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“As we see it” is not a typical representation of autism

With three actors on the spectrum playing characters on the spectrum, there were bound to be times when the lines between real life and the show’s fictional world blurred. There were scenes where Pien’s character Violet was falling apart, and Rutecki would want to break character to come and appease her, Pien said. Another time, between takes, Rutecki clasped his hands over his ears to cut out loud sounds on set; Pien came over and put her own hands over her ears, in solidarity.

“I had so many wonderful experiences on set,” Rutecki said.

For some scenes, Glassman used his own triggers — like his aversion to loud chewing sounds — to get into character.

“My dad chews hard and it drives me crazy,” he said. “So I asked the director if we could make the person next to me chew hard, because I was supposed to be very frantic in the scene, and I knew listening to this man chew would drive me nuts.”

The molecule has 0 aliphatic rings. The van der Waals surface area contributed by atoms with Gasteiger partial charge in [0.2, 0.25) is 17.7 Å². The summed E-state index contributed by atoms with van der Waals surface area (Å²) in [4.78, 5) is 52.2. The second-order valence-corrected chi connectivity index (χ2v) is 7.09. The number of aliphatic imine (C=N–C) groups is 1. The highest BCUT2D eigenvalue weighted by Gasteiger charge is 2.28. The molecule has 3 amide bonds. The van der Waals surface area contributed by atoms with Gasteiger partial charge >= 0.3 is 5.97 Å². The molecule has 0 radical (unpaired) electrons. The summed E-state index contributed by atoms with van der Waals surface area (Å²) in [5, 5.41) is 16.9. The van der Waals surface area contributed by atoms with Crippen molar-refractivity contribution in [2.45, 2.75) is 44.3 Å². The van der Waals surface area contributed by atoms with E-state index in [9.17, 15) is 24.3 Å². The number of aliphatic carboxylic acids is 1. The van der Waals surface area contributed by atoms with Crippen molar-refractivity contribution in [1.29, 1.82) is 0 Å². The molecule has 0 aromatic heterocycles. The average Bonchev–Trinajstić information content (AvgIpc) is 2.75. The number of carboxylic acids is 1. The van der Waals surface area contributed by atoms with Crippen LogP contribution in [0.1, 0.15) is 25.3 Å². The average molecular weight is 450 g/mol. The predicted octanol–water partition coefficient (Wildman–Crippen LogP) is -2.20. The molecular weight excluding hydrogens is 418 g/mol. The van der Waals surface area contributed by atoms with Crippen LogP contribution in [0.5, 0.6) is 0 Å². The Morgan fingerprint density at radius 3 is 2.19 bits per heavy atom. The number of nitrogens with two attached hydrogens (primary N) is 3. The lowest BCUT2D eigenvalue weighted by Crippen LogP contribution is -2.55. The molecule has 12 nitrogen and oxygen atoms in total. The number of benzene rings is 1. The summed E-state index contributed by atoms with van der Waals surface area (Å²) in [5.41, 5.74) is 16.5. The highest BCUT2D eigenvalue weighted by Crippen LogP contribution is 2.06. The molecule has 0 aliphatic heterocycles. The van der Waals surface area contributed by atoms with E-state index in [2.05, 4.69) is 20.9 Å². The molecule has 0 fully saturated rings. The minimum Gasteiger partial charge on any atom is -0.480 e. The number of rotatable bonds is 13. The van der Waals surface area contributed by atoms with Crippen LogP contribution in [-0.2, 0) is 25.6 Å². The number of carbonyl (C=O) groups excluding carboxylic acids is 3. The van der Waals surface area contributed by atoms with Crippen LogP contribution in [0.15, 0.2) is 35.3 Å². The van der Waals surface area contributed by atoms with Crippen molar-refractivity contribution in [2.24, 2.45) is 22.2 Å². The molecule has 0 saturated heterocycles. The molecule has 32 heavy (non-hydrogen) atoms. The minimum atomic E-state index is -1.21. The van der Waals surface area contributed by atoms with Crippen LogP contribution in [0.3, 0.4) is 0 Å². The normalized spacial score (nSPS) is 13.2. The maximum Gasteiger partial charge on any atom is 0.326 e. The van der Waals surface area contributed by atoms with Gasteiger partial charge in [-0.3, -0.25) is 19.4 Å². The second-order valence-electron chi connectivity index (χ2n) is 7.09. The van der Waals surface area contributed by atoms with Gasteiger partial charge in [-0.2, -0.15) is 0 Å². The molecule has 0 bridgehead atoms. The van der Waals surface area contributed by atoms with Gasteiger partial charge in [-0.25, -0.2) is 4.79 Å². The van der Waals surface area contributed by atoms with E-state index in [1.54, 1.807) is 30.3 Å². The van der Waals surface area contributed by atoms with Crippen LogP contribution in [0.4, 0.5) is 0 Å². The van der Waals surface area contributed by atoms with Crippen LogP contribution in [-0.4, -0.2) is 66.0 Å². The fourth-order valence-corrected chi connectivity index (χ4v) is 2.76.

Katims initially wondered what kinds of challenges having many cast and crew members on the spectrum might present. Should production, for example, work different hours or create many new protocols on set? “We didn’t,” he said. “And those three leads came so prepared. There are a lot of actors I’ve worked with on other shows, and I wonder if they might be as prepared.

Katims have already started brainstorming new stories for a hoped-for second season, while the cast hopes their performances will ease the way for more neurodiverse actors to make their way into films and series.

“I don’t want to stand on that hill and say only autistic people should play with autistic people,” Glassman said. “But I think the pendulum needs to swing a bit, and TV shows like this bring to light the idea that, oh look, they can do that.”

Margarita W. Wilson

The author Margarita W. Wilson